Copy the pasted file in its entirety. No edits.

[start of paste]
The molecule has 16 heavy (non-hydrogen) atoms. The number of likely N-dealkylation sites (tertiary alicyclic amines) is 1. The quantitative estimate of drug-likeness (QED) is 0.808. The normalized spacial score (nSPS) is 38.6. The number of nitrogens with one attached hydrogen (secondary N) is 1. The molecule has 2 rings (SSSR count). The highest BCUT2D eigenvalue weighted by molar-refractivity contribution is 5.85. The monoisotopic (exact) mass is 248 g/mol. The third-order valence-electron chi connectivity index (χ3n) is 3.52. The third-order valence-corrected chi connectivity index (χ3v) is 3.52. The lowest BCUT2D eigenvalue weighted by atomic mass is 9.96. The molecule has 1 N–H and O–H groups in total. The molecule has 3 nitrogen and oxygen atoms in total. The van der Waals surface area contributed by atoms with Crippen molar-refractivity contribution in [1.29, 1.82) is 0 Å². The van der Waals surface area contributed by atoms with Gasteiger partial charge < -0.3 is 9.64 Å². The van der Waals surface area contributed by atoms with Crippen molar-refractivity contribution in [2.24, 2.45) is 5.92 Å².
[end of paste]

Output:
The molecule has 16 heavy (non-hydrogen) atoms. The number of likely N-dealkylation sites (tertiary alicyclic amines) is 1. The quantitative estimate of drug-likeness (QED) is 0.808. The normalized spacial score (nSPS) is 38.6. The number of nitrogens with one attached hydrogen (secondary N) is 1. The molecule has 2 rings (SSSR count). The highest BCUT2D eigenvalue weighted by molar-refractivity contribution is 5.85. The monoisotopic (exact) mass is 248 g/mol. The third-order valence-electron chi connectivity index (χ3n) is 3.52. The third-order valence-corrected chi connectivity index (χ3v) is 3.52. The lowest BCUT2D eigenvalue weighted by atomic mass is 9.96. The molecule has 1 N–H and O–H groups in total. The molecule has 3 nitrogen and oxygen atoms in total. The van der Waals surface area contributed by atoms with Crippen molar-refractivity contribution in [1.29, 1.82) is 0 Å². The van der Waals surface area contributed by atoms with Gasteiger partial charge < -0.3 is 9.64 Å². The van der Waals surface area contributed by atoms with Crippen molar-refractivity contribution in [2.24, 2.45) is 5.92 Å².